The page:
Some of the top coworking spaces in Buenos Aires include WeWork, Manawa Coworking and Music Hub. Each of the spots has a different mood about them, so I’d suggest you visit them before booking a whole month.
You can find a really nice space, with a friendly community and efficient amenities for about $50 USD per month. Check out ‘Get Croissant’ to compare prices, locations and amenities of various coworking spaces across Buenos Aires – and the world.
Striking a Work-Life Balance
Argentina’s quality of life is one of the best. The Latin American flair combined with the impressive development of the city means that there is a lot to see and do. With this in mind, we strongly recommend that you disconnect from the computer and enjoy what it has to offer.
Here are a few golden nuggets on how to find that sweet spot between work, play, and health.
There are plenty of ex-pats in Buenos Aires meaning that whether or not you speak Spanish, you won’t be lonely.
In addition to putting yourself out there at the social scene and striking up a conversation with a stranger at a bar, there are also lots of networking events. There are websites and forums such as BAExpats and Facebook groups such as Buenos Aires Expat Hub where you can engage with like-minded people to ease you into the new culture.
Another way to meet new people and practice your socializing skills is to join a club, a language class or sit in a park drinking mate!
If you’re anything like Ollie and myself, then cabin fever is a real risk when living (and working) in a small place all day. Our pent up energy is enough to make us bounce off of the walls and drive each other crazy. In fact, we’ve pushed those boundaries far too many times.
One of the best ways to stay in a routine, keep your mind and body healthy, and avoid killing each other is to set up a regular exercise routine. When we’re in an ocean-coastal destination then you’ll find us in the water most days, but Buenos Aires has no sea (only a river).
Luckily, the exercise culture in Buenos Aires is fantastic. There are countless gyms and exercise clubs to join, providing a great way to stay fit while traveling and make friends.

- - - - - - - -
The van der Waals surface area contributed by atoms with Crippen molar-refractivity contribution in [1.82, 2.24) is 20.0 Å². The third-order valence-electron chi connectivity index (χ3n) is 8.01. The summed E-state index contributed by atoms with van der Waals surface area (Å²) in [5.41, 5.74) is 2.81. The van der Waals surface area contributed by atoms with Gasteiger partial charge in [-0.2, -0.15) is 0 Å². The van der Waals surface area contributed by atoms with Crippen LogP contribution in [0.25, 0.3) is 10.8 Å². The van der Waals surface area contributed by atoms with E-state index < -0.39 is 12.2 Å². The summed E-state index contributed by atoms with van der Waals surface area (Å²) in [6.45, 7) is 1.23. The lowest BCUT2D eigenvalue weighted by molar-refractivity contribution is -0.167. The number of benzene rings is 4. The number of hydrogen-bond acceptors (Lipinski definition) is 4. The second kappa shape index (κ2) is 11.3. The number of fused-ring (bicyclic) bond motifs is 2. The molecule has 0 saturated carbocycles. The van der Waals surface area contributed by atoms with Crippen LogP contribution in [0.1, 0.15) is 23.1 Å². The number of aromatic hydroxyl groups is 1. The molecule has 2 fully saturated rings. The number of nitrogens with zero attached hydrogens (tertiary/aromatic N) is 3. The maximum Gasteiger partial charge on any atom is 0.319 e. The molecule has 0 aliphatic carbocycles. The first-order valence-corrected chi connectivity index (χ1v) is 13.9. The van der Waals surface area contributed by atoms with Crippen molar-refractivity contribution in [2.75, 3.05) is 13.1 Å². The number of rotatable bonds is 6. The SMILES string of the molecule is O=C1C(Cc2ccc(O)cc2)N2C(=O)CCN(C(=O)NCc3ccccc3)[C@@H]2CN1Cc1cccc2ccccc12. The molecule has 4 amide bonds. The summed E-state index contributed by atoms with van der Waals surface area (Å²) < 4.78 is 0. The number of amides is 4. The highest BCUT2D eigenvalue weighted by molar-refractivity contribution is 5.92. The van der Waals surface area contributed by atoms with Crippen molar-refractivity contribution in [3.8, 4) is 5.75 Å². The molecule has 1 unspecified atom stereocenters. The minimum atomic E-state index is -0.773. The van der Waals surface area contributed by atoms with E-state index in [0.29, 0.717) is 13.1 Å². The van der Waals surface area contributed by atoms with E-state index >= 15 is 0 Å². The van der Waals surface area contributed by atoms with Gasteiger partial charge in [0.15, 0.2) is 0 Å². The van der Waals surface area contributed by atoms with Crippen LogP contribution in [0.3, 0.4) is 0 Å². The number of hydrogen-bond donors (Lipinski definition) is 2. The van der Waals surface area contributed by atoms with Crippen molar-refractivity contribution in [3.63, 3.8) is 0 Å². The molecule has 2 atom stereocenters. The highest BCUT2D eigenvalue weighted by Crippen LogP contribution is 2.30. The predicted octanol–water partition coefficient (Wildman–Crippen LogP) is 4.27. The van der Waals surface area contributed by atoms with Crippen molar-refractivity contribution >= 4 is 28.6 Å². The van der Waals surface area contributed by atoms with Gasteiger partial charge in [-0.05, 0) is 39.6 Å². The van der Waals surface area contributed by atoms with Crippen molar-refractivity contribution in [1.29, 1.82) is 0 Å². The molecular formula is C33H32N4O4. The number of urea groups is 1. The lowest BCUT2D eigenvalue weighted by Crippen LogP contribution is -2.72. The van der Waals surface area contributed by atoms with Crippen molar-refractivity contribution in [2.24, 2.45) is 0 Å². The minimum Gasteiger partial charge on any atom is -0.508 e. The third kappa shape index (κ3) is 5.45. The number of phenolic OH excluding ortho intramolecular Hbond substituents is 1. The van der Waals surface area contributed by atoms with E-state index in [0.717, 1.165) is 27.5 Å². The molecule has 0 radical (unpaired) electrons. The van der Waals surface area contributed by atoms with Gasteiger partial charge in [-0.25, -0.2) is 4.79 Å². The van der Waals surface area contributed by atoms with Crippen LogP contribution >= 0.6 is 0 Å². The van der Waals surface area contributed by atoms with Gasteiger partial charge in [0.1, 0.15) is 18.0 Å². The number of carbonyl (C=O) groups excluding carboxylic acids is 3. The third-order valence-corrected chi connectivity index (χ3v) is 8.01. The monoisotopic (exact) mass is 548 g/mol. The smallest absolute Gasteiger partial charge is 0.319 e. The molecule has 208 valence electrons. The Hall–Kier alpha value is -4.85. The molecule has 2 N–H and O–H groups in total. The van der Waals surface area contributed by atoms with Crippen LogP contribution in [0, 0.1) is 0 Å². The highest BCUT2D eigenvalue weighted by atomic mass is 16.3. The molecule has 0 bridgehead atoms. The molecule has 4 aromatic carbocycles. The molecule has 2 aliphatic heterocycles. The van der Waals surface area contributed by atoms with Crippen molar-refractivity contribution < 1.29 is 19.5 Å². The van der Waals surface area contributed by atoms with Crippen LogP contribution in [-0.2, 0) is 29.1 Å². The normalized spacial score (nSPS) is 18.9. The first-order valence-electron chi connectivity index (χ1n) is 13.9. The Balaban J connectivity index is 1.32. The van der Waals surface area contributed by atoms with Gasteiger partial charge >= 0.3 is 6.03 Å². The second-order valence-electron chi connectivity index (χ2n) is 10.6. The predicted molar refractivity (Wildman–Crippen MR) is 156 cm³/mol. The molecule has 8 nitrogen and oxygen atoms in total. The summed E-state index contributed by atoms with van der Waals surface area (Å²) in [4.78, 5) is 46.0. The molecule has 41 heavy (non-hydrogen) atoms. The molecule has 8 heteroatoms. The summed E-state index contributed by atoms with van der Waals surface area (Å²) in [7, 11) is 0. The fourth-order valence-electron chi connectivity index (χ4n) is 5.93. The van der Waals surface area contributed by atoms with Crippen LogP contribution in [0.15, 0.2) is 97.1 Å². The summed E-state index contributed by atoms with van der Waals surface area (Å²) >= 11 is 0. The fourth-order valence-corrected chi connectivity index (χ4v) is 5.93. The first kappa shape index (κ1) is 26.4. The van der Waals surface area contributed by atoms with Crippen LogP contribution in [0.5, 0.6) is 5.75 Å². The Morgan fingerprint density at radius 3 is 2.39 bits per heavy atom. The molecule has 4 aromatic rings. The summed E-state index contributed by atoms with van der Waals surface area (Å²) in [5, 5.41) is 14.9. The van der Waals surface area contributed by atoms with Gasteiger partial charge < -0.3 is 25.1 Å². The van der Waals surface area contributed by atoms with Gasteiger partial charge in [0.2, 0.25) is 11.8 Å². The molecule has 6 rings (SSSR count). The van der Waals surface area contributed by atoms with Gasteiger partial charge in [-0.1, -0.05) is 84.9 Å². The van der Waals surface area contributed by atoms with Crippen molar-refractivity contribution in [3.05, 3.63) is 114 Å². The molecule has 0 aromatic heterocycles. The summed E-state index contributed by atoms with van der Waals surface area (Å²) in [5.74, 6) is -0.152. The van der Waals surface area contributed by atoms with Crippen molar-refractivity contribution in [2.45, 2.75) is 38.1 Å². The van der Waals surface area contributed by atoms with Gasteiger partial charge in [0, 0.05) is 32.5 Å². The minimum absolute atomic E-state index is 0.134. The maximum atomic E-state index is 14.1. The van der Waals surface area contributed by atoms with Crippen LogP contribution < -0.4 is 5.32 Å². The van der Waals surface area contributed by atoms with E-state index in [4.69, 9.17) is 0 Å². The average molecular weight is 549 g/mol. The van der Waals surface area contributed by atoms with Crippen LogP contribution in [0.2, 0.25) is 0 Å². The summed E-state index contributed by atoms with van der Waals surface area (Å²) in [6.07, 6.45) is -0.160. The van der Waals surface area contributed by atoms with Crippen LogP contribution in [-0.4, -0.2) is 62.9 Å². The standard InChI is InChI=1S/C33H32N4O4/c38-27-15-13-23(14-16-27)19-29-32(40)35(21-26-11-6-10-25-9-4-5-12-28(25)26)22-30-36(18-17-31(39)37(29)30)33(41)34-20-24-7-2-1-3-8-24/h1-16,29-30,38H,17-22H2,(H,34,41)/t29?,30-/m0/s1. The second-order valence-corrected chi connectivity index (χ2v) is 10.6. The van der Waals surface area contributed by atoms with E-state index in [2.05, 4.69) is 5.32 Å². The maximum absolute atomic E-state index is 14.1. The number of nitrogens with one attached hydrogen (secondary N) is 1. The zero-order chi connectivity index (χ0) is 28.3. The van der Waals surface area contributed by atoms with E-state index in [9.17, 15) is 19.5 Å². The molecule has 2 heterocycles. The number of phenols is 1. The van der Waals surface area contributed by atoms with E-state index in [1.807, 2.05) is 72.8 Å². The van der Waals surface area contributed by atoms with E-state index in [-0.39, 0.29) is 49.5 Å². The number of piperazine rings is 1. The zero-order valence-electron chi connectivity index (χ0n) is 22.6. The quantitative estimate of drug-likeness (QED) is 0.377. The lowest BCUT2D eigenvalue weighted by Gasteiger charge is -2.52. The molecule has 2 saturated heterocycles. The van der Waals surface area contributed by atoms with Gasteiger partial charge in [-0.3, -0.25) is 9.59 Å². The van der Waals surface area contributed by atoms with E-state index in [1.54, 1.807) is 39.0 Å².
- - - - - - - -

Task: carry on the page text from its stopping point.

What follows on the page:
Most gyms have a monthly contract available – so no long term sign-ups needed! We joined Sparring Center to keep our momentum going, and it was one of the best decisions that we could have made to maintain a structure and keep ourselves healthy (and work-life balance in check).
What better way to get a break from work than to dive deep into a new culture? It goes without saying that if you visit a city as vibrant as Buenos Aires, then you need to do everything that you possibly can to soak up each moment. A month in the city was nowhere near enough for us.
From the bustling Caminito in La Boca to the trendy area of Palermo, you really are spoiled for choice. The city itself has a wealth of hidden gems and popular attractions, not to mention the incredible day trips that are both affordable and enriching.
Living in Argentina Pros and Cons
As a summary, we think that Buenos Aires is one of the most rewarding and cost-effective places to work and live as a digital nomad.
These are the main aspects that made us love Buenos Aires and conclusively decide that it’s a fantastic digital nomad location.
- Buenos Aires prices are hard to beat
- The city drips with heritage and culture
- As a developed city, you have access to great infrastructure
- The public transport is top-notch
- Internet connection is a guaranteed win
- Amazing food – particularly the steak and wine
This was hard to consider, but if we had to choose…
- As surfing fanatics, it made us a little bit sad that there is no surf (or beach) in the city
- If you don’t speak Spanish, then you may struggle with a language barrier
Final Thoughts On Working and Traveling to Buenos Aires
In conclusion, we love Buenos Aires as a digital nomad location. There are so many great places to work, and the internet connection is fantastic. The public transport is efficient, the locals are friendly, the food is out of this world and the cost of living is fantastic.
If you want to experience a South American flair and a spirited culture, then you should seriously consider Buenos Aires as your next destination. Book your tickets, check out our digital nomad packing list, and prepare for one hell of a ride.